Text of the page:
On 4th June (Villava, Navarra), in collaboration with the Navarre Institute of Agro-food Technology and Infrastructures (INTIA), the Spanish Agro-food Cooperatives organised a conference on crop diversification within the framework of the PANACEA Project. This project aims to disseminate applicable cases of non-food crops close to the reality of the market, as well as promote cooperation between the agricultural community, industry and research, with the aim of increasing the contribution of non-food crops to the European Bioeconomy Strategy.
The conference, during the morning, aimed mainly at farmers and cooperatives (but also at other agricultural professionals, bio-products industries, research and teaching staff, administration and regulatory bodies), was developed with the aim of transferring knowledge and training on the management, profitability and marketing of new crops. In addition, this event was an extension of the day organized last March 12 in Madrid (“Value chain in new non-food crops”), during which the experiences of several cooperatives such as Cocope, Alcamancha and Acor, as well as other companies and research centers (Camelina Company, INTIA and CIEMAT) were transmitted.
Although PANACEA exclusively pursues the dissemination and implementation of non-food crops, the day was divided into two distinct blocks with the aim of offering farmers and cooperatives a wide range of diversification alternatives, regardless of the type of crop. In this sense, entities such as the National Institute of Agricultural Research and Technology and Food (INIA), INTIA, the Public University of Navarra (UPNA) and the company Leche Pascual shared their experiences with some food crops in which there could be opportunities and market niches (yeros, almortas, lupins and sorghum), as well as with others more developed such as soya, but of scarce implantation in Spain. They also shared two European projects in which they are working from CSIC (LIBBIO project) and INTIA (PROTEVEG project).
The case of Leche Pascual stood out especially because they have managed to transform a problem into an opportunity made reality for Spanish farmers. Santiago Matesanz, who is responsible for purchasing soya in Leche Pascual, explained how, not seeing the quality requirements satisfied in terms of the concentration of pesticides present in soya that were traditionally imported from non-EU countries (for the marketing of their soya milk), he gradually opted for a national production with which he could not only guarantee and control the growing conditions, but also benefit and improve the conditions of the farmers involved. In this way, in 2019 it has been possible to cover 100% of its needs from soya grown exclusively in Spain. In addition, the model established by this company also satisfies one of the consumer’s booming demands: kilometre 0 products.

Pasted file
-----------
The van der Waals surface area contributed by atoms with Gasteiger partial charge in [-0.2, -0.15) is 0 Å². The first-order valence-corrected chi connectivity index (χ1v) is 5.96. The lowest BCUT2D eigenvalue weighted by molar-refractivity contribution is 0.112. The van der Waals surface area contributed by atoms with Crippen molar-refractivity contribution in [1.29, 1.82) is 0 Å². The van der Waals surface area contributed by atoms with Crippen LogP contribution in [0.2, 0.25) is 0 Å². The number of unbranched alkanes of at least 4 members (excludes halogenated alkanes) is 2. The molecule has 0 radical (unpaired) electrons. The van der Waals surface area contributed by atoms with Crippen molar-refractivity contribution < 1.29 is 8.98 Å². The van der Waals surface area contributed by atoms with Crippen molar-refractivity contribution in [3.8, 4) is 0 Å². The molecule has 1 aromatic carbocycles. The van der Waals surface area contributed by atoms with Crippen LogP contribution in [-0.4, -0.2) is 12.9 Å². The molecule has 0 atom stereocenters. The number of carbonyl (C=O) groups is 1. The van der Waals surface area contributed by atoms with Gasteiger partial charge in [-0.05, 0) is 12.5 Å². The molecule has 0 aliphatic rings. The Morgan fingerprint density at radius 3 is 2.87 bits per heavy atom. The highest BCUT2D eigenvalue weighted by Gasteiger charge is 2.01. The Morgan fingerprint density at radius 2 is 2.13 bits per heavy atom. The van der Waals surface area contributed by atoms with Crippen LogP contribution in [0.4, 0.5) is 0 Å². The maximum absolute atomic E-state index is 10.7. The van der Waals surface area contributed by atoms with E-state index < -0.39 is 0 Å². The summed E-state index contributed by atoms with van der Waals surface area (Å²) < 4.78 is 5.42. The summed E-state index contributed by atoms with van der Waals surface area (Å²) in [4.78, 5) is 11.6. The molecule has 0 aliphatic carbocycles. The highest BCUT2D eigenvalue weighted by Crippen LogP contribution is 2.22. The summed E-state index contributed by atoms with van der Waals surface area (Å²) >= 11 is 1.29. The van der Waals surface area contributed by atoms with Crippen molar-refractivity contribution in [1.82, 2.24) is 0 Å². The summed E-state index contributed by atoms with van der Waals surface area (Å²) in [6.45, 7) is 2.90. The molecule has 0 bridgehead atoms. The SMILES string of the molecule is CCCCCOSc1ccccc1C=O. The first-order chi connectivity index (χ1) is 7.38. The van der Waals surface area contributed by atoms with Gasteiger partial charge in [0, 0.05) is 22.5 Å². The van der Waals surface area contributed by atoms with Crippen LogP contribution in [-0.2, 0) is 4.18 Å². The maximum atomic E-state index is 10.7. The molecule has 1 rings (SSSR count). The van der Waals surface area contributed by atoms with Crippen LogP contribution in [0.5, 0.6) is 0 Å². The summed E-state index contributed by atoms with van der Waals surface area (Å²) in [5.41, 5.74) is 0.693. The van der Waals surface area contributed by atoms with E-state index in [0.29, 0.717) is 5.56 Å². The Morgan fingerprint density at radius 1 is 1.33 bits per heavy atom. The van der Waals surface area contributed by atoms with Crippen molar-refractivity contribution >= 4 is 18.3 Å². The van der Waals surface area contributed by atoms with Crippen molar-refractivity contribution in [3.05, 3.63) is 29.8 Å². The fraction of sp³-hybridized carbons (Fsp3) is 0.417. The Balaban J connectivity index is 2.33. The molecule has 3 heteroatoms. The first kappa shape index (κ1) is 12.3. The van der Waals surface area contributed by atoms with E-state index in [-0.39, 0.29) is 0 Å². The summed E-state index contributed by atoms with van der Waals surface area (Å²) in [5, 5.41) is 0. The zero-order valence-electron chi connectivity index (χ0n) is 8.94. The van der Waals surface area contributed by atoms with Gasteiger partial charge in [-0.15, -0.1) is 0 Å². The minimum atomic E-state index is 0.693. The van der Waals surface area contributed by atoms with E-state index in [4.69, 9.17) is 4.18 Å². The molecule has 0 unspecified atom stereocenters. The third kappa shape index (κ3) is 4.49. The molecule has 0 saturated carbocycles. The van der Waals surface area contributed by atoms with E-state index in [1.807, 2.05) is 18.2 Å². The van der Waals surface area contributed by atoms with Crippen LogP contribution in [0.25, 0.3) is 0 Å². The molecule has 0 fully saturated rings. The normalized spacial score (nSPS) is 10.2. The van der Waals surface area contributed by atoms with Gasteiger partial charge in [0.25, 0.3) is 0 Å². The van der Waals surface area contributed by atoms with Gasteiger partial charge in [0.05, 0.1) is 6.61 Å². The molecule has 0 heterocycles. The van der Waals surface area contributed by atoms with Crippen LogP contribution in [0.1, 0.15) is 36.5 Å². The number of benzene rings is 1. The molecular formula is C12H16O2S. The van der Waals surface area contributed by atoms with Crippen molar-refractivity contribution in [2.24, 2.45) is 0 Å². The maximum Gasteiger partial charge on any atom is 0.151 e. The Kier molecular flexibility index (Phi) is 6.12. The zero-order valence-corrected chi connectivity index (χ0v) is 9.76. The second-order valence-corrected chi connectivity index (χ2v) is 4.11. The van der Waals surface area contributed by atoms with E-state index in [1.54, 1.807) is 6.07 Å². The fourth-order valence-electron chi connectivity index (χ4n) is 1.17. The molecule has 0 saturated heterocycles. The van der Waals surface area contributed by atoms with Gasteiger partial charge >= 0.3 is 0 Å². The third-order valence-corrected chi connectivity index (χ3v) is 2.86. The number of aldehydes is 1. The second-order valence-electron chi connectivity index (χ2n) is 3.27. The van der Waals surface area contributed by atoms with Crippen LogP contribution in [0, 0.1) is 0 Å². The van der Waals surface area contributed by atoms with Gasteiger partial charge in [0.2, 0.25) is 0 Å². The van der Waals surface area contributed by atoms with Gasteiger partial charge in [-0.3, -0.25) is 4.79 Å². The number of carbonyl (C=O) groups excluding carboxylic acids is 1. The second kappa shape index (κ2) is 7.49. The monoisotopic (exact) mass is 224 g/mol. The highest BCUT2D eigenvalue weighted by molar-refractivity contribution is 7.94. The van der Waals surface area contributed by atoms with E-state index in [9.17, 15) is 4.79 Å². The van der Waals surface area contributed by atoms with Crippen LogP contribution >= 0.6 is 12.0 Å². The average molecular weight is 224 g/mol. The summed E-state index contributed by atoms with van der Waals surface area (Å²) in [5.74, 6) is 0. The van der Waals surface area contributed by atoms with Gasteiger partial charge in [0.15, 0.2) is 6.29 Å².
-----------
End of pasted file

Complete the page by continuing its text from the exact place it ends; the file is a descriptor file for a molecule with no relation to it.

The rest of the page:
On the afternoon, the “focus” was placed on non-food crops, with the PANACEA project being presented first and some agronomic characteristics of the crops with which it is working (miscanthus, calendula, sorghum, camelina, etc.), as well as the situation and perspectives in relation to the bio-economy and the bio-products market. Although this market is currently stagnant, the commitments made by large companies in the agrifood sector seem to augur well for a strong development in the coming years. For his part, Aníbal Capuano (Technical Director of Camelina Company) presented the different varieties of camelina developed in recent years, as well as the potential that this crop has in Spain and his interest in contacting farmers interested in diversifying. INTIA also provided relevant information on the possibilities of flax, aromatic crops and their experience with rotations and biomass.
In relation to aromatic crops, Jesús Cía presented the success case of Josenea, a non-profit company that from only 3 hectares has managed to position itself in a few years as a benchmark in the sector, reaching a turnover of € 1 M / year and exporting most of its products to international markets. Although the weather conditions prevented the planned visit to the experimental plots of INTIA, during the morning of the 5th it was possible to visit Josenea’s farm. This visit explained the evolution of the company in recent years and future prospects, focusing on the need to find farmers willing to grow chamomile, mint, peppermint, thyme or basil due to the high demand in the market today.
Therefore, in the course of the event, the demand for raw material from non-food crops such as aromatic ones by the bio-products market (for the production of cosmetics, medicines, flavourings, etc.) became clear, representing a clear opportunity for all those farmers and cooperatives interested in diversifying.